The idea of fewer staffers actually appeals to customers such as Caroline Curson, who has seen a sudden proliferation of frozen yogurt shops near her college campus, and particularly likes the self-serve shops.
"I think it's a great idea," said the UCLA junior, "since you can put exactly what you want in your own cup. You can try all the flavors or just one, and put the amount of topping you want, instead of having the man behind the counter guessing. I think it is a win-win situation for the customer and the yogurt company, because the customer gets what they want, and the company does barely any work.”
Curson says she tries something new every time, though she is underwhelmed by the tart flavors.
"I'm more of a chocolate girl," she said.
"From the business model viewpoint, in terms of labor, it is a little easier than some others," acknowledged Alexis Eldridge, marketing consultant for Yogurtland, which has 50 stores and hopes to open at least 20 more by the end of the year. “But I hesitate to say that it’s simple. Getting the best quality product is critical.”
Still, not everyone is bullish on the self-serve concept.
“When a store is totally self-serve, it takes away one component of the going-out experience,” said FRANdata’s Wiseman. “The consumers like to customize, but they also go out because they want to be served.”
Plus, the do-it-yourself shop can create some cleanliness issues.
"Whenever you have large crowds of people free to do what they want, it can become a mess,” said Wiseman. “Self-serve is a compelling business model, but it has its challenges."
Amit Kleinberger, the CEO of self-serve chain Menchie's, says his company has received an "A" for all of its inspections thus far. Menchie's currently has 14 stores and is looking to open nearly 20 more by the end of 2009, putting it in 13 states.
Meanwhile, Kleinberger welcomes the intensifying competition.
"The frozen yogurt business is kind of like basketball — it's a great sport, and so everyone wants to compete," he said.
FRANdata’s Wiseman warns, however, that this game, like any quickly-growing business, will leave out plenty of start-ups.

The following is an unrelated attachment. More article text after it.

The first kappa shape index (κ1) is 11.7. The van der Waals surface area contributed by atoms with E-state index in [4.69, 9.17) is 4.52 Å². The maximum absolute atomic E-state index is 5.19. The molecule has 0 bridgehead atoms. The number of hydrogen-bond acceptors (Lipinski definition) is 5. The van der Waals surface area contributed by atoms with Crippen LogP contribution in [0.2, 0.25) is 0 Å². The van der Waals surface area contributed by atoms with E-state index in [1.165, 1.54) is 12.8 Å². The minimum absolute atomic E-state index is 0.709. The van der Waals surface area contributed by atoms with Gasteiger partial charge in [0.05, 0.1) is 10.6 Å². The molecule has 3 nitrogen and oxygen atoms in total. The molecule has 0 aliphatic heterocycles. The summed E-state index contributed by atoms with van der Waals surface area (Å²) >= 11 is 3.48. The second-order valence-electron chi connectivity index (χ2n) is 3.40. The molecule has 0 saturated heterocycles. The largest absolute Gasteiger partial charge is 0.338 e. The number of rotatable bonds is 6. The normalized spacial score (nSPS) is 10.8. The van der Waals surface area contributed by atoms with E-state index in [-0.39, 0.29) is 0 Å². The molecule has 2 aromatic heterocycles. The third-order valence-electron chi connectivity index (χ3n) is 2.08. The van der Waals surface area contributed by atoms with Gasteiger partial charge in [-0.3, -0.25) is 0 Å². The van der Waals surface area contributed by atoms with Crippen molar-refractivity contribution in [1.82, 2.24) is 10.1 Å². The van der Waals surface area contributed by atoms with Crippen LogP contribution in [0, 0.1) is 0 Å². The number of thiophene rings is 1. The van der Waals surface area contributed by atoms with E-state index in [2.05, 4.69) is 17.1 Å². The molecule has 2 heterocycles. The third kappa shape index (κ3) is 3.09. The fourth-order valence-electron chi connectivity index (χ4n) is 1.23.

"There can be some winners in the self-serve market," said Wiseman. "But there's only going to be one or two."
Jason Wilson certainly wants to compete. The 23-year-old and his business partner opened self-serve shop Desserted Island a few weeks ago on Highway 101 in Solana Beach, north of San Diego. Before this, Wilson had worked a few years in food service, and his buddy had managed a yogurt shop. They're banking on their prime location-steps from the beach and next door to a popular pizza-and-beer joint-to bring in the yogurt lovers. He admits they're learning as they go.
"Suddenly we'd realize, hey, we need to go buy a whisk," he said, "or we need more A/C—the chocolate chips were melting."
His shop offer 40 toppings, and opted for what they consider the "premium" pre-made yogurt mix, YoCream, which costs more. To compensate he is charging 39 cents an ounce.
"It (YoCream) just tastes so much better," he said.
Wilson and his partner are hoping to build word-of-mouth by distributing fliers at beach events and doing promotions at local schools. But like a lot of his fro-yo competitors, Wilson also seems to have plenty of optimism about the concept.
“Frozen yogurt is great,” he said. “It’s not all fatty like ice cream, and here you can serve yourself, so the customers get exactly what they want. You can’t go wrong with that.”